I was just trying to read my email via the college's webmail program and, in the middle of trying to delete a message I'd responded to (simplification program for life: touch a piece of electronic mail once and then move on), the screen went up to the top and I got the message that I have 0 messages now. Zero. Big empty donut hole.
Of course now I'm thinking there must've been 10 or so crucial messages in that list that I didn't get a chance to see. Maybe Mom wrote me a message from Boston, where she's visiting my sister, my sister who's supposed to be having an operation, and maybe Mom wrote me an email to say that things aren't going as well as they should, I should drop everything right now and book a flight. (Yeah, yeah, that kind of important message comes by telephone. It's just fun to have a dramatic moment now and again.)
Maybe I got a message from an editor of a challenging publication with a history of rejecting me--Ploughshares, or Passages Northwest--begging me for a new submission of at least 3 poems if not 5. (Yeah, yeah. Dream on.)
Maybe someone from the dim past discovered my email address and got in touch with me again after 20 years of silence--the first serious boyfriend, F, from college, who has disappeared leaving no forwarding address into the bowels of New England. He's written me to tell me all about his life since 1986, when we graduated, in detail. He's going to be in Green Bay soon with his family and he'd love for all of us to get together, only I have to email him back and let him know if it's okay. Now I'll never be able to send that email to him and that'll give him the impression that I want him to stay lost, he'll make a mental note, and that'll be the last I hear from him ever again. (He's not the sort to go to a college reunion. Well, neither am I, come to think of it.)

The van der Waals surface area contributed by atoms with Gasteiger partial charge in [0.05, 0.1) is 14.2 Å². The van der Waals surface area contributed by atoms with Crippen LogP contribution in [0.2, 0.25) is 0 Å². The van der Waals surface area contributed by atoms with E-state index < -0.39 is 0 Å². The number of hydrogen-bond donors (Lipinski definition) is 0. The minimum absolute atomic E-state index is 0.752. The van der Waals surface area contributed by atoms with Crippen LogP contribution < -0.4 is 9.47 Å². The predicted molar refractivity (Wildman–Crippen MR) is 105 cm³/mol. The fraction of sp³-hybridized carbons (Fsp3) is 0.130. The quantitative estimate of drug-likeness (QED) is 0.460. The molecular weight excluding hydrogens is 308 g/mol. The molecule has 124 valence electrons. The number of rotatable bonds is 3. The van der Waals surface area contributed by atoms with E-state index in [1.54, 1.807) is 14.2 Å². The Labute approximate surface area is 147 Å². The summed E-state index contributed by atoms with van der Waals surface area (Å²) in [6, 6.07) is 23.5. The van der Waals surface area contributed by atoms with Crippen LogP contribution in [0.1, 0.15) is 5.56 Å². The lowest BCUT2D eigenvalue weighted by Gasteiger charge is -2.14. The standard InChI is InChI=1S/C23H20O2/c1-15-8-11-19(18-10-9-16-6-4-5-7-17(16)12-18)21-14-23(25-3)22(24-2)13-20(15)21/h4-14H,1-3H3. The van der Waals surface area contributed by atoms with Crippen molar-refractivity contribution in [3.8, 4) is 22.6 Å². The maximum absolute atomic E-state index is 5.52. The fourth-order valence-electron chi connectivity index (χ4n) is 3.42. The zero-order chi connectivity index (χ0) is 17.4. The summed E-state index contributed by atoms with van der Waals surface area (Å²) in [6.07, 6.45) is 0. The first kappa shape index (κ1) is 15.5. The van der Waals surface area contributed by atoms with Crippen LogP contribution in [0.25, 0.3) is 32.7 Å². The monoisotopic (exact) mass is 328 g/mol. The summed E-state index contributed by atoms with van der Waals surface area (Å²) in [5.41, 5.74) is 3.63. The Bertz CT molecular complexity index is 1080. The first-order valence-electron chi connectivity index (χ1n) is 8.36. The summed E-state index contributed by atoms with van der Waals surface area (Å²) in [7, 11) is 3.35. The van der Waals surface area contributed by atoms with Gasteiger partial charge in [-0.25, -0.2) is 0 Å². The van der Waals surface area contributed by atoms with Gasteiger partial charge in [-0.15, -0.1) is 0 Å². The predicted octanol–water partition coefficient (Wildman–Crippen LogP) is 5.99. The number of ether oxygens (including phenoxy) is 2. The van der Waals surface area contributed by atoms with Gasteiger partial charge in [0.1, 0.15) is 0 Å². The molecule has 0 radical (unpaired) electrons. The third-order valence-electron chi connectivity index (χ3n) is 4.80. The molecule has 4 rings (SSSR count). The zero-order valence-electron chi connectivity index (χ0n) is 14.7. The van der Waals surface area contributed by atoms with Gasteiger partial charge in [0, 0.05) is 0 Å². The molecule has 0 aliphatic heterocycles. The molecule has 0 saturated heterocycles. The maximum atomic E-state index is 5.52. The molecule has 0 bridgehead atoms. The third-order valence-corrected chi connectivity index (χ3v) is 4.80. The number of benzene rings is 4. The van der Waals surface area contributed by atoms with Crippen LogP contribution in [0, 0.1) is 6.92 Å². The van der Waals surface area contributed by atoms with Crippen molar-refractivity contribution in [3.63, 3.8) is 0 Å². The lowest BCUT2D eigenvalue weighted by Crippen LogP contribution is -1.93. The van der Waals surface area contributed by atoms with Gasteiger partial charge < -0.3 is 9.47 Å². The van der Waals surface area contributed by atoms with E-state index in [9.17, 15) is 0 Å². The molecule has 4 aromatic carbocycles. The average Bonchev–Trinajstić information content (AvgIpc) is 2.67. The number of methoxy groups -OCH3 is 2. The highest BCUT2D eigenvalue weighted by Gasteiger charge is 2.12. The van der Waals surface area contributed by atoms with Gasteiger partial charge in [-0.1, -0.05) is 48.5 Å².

Why did this happen? Is it a mirage or reality? What was the last thing I did before the obliteration event (OE, henceforth)? I was checking my spam quarantine and I found an email from a high school friend in there. Great! I clicked on the whitelist button. Slowly, achingly, the little wheel at the bottom of the screen churned and churned and churned. Bing, the window came up. Beth's message was gone--delivered, I assumed.
Then I went back, paged back, to the email window. Responded to a student's email. Hit SEND. The wheel chugged and chugged and chugged. And then, after a longer pause, it stopped. And the screen was collapsed. O messages.
I shut down Firefox and restarted it. Logged into my webmail account. Still 0. I checked my files. After another long hangtime, I got 0.
The rational part of my brain tells me that the college system went down momentarily. The email program hit a snag in the stream. I'll check again later and all those messages will reappear.
But what if they don't? asks the part of my brain known as Worry Wart. WW is a real bitch. She likes to insert herself into my daily routines like a small electroshock device. Her favorite message is this: 'You forgot your purse.'
I didn't forget my purse today. I did lock us (Lizzie and me) out of the house this morning. WW hit the panic button. Lizzie watched me go into the garage and freak out further (WW up a notch) when I realized that the extra key is no longer in the flowerpot. "Hey," Lizzie said. "I have a key."
"Yeah, in my coat. Zipped into the sleeve."
Phew. WW recedes with my heart as it slides back down my throat.
One disaster averted. Will this email inbox be the real disaster? Strange, but with an inbox set to 0 I feel unmoored, set loose, drifting. Even if it is an illusion.
I hope it's an illusion.